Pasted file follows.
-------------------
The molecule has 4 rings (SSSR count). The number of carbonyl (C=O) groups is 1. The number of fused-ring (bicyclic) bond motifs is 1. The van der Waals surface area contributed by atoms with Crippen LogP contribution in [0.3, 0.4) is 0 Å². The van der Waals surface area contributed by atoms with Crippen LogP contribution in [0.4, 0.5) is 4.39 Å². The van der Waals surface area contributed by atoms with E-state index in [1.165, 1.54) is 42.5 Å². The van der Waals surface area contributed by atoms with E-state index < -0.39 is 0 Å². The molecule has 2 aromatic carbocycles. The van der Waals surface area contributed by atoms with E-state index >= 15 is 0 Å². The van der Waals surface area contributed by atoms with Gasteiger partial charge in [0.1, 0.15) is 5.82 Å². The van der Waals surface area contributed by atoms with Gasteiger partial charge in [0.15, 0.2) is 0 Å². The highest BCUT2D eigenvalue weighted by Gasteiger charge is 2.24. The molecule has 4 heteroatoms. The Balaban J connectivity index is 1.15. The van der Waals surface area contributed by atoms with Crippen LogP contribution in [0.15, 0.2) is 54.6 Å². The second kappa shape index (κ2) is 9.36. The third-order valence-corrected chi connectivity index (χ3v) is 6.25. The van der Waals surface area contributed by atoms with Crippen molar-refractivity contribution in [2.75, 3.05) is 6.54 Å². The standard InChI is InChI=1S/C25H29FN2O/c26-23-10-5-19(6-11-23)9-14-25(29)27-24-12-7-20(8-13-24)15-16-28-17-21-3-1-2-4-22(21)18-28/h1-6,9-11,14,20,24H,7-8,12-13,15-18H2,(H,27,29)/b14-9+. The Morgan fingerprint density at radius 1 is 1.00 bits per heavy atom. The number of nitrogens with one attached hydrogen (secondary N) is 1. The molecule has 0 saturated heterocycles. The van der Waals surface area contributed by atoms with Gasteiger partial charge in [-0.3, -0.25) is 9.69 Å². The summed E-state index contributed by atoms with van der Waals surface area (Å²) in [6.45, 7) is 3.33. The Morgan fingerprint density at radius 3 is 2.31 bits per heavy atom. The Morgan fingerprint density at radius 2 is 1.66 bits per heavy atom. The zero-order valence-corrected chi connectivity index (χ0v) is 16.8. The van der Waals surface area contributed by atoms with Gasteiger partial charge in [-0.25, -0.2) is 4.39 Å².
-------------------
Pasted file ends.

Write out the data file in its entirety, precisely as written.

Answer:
The molecule has 4 rings (SSSR count). The number of carbonyl (C=O) groups is 1. The number of fused-ring (bicyclic) bond motifs is 1. The van der Waals surface area contributed by atoms with Crippen LogP contribution in [0.3, 0.4) is 0 Å². The van der Waals surface area contributed by atoms with Crippen LogP contribution in [0.4, 0.5) is 4.39 Å². The van der Waals surface area contributed by atoms with E-state index in [1.165, 1.54) is 42.5 Å². The van der Waals surface area contributed by atoms with E-state index < -0.39 is 0 Å². The molecule has 2 aromatic carbocycles. The van der Waals surface area contributed by atoms with E-state index >= 15 is 0 Å². The van der Waals surface area contributed by atoms with Gasteiger partial charge in [0.1, 0.15) is 5.82 Å². The van der Waals surface area contributed by atoms with Gasteiger partial charge in [0.15, 0.2) is 0 Å². The highest BCUT2D eigenvalue weighted by Gasteiger charge is 2.24. The molecule has 4 heteroatoms. The Balaban J connectivity index is 1.15. The van der Waals surface area contributed by atoms with Crippen LogP contribution in [0.15, 0.2) is 54.6 Å². The second kappa shape index (κ2) is 9.36. The third-order valence-corrected chi connectivity index (χ3v) is 6.25. The van der Waals surface area contributed by atoms with Crippen molar-refractivity contribution in [2.75, 3.05) is 6.54 Å². The standard InChI is InChI=1S/C25H29FN2O/c26-23-10-5-19(6-11-23)9-14-25(29)27-24-12-7-20(8-13-24)15-16-28-17-21-3-1-2-4-22(21)18-28/h1-6,9-11,14,20,24H,7-8,12-13,15-18H2,(H,27,29)/b14-9+. The Morgan fingerprint density at radius 1 is 1.00 bits per heavy atom. The number of nitrogens with one attached hydrogen (secondary N) is 1. The molecule has 0 saturated heterocycles. The van der Waals surface area contributed by atoms with Gasteiger partial charge in [-0.3, -0.25) is 9.69 Å². The summed E-state index contributed by atoms with van der Waals surface area (Å²) in [6.45, 7) is 3.33. The Morgan fingerprint density at radius 3 is 2.31 bits per heavy atom. The Morgan fingerprint density at radius 2 is 1.66 bits per heavy atom. The zero-order valence-corrected chi connectivity index (χ0v) is 16.8. The van der Waals surface area contributed by atoms with Gasteiger partial charge in [-0.25, -0.2) is 4.39 Å².